Recent work from our laboratory shows that in mice a subset of the olfactory sensory neurons (OSNs) that express the transient receptor potential channel M5 (TRPM5) respond to semiochemicals (chemicals involved in animal communication, from the Greek semeion for ``sign'') including putative pheromones, peptides from the major histocompatibility complex (MHC) and urine (2). Therefore, the response to putative pheromones and other semiochemicals is not mediated exclusively by the vomeronasal organ. In this grant we will test the hypothesis that this subset of OSNs expressing TRPM5 respond to semiochemicals using a specific subset of olfactory receptors. Importantly, despite the fact that humans do not appear to express a vomeronasal organ, data suggest that they respond to putative pheromones and other semiochemicals (4, 5). Therefore we will perform experiments searching for responses to semiochemicals in mice and humans. Using strong techniques involving recording from single OSNs, evaluation of olfactory receptor expression in these neurons using RNA-Seq, and recording responses of specific olfactory receptors to large numbers of semiochemicals and odorants we propose three specific aims:
Aim 1. Test the hypothesis that olfactory receptors in mouse TRPM5+ OSNs are differentially expressed in the two genders.
Aim 2. Are TRPM5+ OSNs involved in responses to semiochemicals at low concentrations in both human and mouse? Aim 3. Test the hypothesis that olfactory receptors expressed in TRPM5-expressing OSNs respond to semiochemicals at low concentrations.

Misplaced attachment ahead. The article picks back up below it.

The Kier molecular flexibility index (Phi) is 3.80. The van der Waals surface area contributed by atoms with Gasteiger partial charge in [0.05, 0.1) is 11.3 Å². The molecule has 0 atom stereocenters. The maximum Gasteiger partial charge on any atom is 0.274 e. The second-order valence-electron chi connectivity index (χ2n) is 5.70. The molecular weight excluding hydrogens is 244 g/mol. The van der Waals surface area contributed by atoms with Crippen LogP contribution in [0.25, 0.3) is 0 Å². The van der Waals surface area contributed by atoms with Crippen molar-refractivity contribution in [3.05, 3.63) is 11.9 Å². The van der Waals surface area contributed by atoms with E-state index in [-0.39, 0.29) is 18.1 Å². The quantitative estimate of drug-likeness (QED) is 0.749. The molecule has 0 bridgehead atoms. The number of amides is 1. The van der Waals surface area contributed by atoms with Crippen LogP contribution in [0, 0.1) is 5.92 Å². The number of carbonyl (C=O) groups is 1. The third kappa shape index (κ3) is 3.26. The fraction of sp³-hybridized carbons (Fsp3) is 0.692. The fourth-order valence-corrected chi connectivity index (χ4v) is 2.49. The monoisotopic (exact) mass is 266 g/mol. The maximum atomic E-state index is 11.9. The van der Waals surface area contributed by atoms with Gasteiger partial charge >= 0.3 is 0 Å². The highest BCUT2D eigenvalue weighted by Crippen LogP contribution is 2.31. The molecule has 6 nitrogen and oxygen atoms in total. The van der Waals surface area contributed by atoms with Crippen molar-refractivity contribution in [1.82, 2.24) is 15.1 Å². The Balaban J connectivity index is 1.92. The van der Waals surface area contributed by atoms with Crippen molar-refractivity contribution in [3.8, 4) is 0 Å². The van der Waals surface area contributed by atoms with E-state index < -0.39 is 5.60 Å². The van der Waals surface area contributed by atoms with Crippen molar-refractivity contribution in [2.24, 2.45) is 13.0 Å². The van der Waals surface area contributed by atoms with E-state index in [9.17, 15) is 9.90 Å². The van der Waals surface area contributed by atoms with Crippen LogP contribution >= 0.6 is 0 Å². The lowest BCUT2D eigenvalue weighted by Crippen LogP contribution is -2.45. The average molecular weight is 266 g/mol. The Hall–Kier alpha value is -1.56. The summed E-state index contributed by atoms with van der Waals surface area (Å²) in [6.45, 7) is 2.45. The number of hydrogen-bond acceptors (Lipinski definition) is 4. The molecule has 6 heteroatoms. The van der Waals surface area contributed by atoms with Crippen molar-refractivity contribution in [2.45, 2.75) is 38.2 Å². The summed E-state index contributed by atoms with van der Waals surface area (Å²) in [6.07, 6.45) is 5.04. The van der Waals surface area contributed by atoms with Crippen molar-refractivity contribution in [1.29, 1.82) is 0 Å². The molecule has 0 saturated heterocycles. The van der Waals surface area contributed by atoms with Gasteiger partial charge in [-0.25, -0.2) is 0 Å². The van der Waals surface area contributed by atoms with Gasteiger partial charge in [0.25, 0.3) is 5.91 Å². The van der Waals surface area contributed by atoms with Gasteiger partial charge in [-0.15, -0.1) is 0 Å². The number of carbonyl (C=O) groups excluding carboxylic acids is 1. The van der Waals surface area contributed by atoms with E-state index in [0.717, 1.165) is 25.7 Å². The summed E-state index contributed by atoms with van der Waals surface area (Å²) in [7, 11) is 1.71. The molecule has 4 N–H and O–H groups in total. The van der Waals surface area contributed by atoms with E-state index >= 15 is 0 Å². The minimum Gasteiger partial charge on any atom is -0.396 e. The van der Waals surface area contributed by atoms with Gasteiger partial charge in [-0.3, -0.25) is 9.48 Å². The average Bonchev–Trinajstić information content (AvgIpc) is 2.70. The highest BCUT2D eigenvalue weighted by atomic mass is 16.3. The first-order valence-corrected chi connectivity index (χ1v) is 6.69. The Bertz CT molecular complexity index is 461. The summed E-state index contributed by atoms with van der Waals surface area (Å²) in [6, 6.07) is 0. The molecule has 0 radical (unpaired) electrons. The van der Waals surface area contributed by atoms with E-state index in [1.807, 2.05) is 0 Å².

Public Health Relevance

This grant will examine olfactory sensory neurons from the main olfactory epithelium of mice and humans to identify olfactory receptors that respond to semiochemicals including putative pheromones, major histocompatibility complex peptides and liquids released from the body. This study is particularly relevant to understand human chemoreception, as humans do not have a functional vomeronasal organ and may utilize the main olfactory system for detection of semiochemicals (5, 8). Identifying volatile molecules that can manipulate the hormonal system of humans would be an important non-invasive method for control of human health. Our studies will provide novel information on olfactory receptors mediating semiochemical sensing in the main olfactory system.

National Institute of Health (NIH)
National Institute on Deafness and Other Communication Disorders (NIDCD)
Research Project (R01)
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Somatosensory and Chemosensory Systems Study Section (SCS)
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Sullivan, Susan L
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University of Colorado Denver
Schools of Medicine
United States
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